git init; git fetch $REMOTE_GIT_REPOSITORY_URL  

Then git pull and git push will do the right things. The advantage of avoiding git remote, per Michael's more efficient and principled answer, is that you don't need to think about the semantics of tracking branches.

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  • A clone is a clone. The "master repo" is purely a convention. The question here is about the behavior of "git fetch remote ref:ref" when HEAD is set to ref. – qneill Dec 12 '12 at 22:23

I have the same problem. First I try to fetch using this

git fetch [remote_name] [branch_name] 

I had the same problem you mention. After that I tried this simple command.

git pull [remote_name] [branch_name]

Note will fetch and merge the changes. If you using terminal then file open, requiring to commit message. With this message you will push the latest commit. Try this command and finally you will be able to push the request.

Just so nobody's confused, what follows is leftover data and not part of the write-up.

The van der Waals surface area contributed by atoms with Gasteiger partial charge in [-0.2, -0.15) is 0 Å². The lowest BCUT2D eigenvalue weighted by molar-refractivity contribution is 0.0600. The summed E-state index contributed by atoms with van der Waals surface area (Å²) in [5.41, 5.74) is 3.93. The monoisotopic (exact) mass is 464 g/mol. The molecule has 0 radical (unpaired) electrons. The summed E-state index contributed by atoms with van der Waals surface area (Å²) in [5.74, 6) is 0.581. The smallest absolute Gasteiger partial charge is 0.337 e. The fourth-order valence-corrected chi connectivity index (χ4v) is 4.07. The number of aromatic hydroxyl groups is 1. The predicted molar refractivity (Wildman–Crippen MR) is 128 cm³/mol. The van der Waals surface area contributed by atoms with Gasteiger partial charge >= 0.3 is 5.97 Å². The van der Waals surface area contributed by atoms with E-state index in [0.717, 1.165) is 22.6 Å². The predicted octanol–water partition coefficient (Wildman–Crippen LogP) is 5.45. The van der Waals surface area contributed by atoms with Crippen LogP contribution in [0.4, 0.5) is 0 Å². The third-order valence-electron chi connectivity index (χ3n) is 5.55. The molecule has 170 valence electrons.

git push [remote_name] [branch_name_local] 
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Are you actually typing Git commands into the command line, or are you running the Git executable from your own code?
If you're running it from code, are you sure that Git is trying to fetch into the correct local directory?

There are two possible ways to do this:

  1. Use the options provided by your programming language to set the correct working directory before executing Git
    (C# example, because that's what I'm using)

  2. Always pass the -C parameter to Git to specify the directory with the local repo.

I have a project where I'm calling the Git executable from C# code, and I got the same error message like in the question when I accidentally forgot to set the -C parameter.

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fatal: Refusing to fetch into current branch refs/heads/BRANCHNAME of non-bare repository

I have Created a branch BRANCHNAME locally then executed command "git fetch upstream pull/ID/head:BRANCHNAME" and got fatal: Refusing to fetch into current branch refs/heads/BRANCHNAME of non-bare repository

then i deleted the branch and again call the same cmd it ways fine.

Actually i was checking out pull request branch.